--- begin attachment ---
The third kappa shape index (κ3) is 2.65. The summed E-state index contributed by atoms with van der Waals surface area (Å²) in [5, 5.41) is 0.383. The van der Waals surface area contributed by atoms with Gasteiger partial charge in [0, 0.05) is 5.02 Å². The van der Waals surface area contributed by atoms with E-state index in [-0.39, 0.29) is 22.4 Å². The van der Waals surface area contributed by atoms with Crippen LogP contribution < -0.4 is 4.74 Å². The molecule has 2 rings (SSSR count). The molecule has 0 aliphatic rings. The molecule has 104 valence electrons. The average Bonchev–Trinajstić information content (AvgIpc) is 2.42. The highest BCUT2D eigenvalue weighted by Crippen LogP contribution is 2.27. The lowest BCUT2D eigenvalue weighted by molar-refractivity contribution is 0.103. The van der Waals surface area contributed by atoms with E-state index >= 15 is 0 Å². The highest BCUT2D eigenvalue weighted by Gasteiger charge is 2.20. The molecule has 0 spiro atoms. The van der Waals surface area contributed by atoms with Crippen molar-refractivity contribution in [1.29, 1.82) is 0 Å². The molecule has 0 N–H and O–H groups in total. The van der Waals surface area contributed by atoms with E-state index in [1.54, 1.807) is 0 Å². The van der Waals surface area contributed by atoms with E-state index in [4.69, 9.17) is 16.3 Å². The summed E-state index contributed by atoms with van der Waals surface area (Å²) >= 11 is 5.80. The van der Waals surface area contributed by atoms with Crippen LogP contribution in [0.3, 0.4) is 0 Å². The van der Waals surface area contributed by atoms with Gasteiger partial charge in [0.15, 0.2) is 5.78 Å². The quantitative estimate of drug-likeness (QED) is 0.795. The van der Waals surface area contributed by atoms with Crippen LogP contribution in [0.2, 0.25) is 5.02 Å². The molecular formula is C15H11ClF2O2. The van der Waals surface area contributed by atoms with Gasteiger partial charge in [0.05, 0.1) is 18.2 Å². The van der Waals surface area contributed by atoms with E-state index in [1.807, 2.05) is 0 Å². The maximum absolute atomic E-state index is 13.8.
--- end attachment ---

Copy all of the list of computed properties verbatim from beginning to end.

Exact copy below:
The third kappa shape index (κ3) is 2.65. The summed E-state index contributed by atoms with van der Waals surface area (Å²) in [5, 5.41) is 0.383. The van der Waals surface area contributed by atoms with Gasteiger partial charge in [0, 0.05) is 5.02 Å². The van der Waals surface area contributed by atoms with E-state index in [-0.39, 0.29) is 22.4 Å². The van der Waals surface area contributed by atoms with Crippen LogP contribution < -0.4 is 4.74 Å². The molecule has 2 rings (SSSR count). The molecule has 0 aliphatic rings. The molecule has 104 valence electrons. The average Bonchev–Trinajstić information content (AvgIpc) is 2.42. The highest BCUT2D eigenvalue weighted by Crippen LogP contribution is 2.27. The lowest BCUT2D eigenvalue weighted by molar-refractivity contribution is 0.103. The van der Waals surface area contributed by atoms with E-state index >= 15 is 0 Å². The highest BCUT2D eigenvalue weighted by Gasteiger charge is 2.20. The molecule has 0 spiro atoms. The van der Waals surface area contributed by atoms with Crippen molar-refractivity contribution in [1.29, 1.82) is 0 Å². The molecule has 0 N–H and O–H groups in total. The van der Waals surface area contributed by atoms with E-state index in [1.54, 1.807) is 0 Å². The van der Waals surface area contributed by atoms with E-state index in [4.69, 9.17) is 16.3 Å². The summed E-state index contributed by atoms with van der Waals surface area (Å²) >= 11 is 5.80. The van der Waals surface area contributed by atoms with Crippen LogP contribution in [0.3, 0.4) is 0 Å². The van der Waals surface area contributed by atoms with Gasteiger partial charge in [0.15, 0.2) is 5.78 Å². The quantitative estimate of drug-likeness (QED) is 0.795. The van der Waals surface area contributed by atoms with Crippen LogP contribution in [0.2, 0.25) is 5.02 Å². The molecular formula is C15H11ClF2O2. The van der Waals surface area contributed by atoms with Gasteiger partial charge in [0.05, 0.1) is 18.2 Å². The van der Waals surface area contributed by atoms with E-state index in [1.807, 2.05) is 0 Å². The maximum absolute atomic E-state index is 13.8.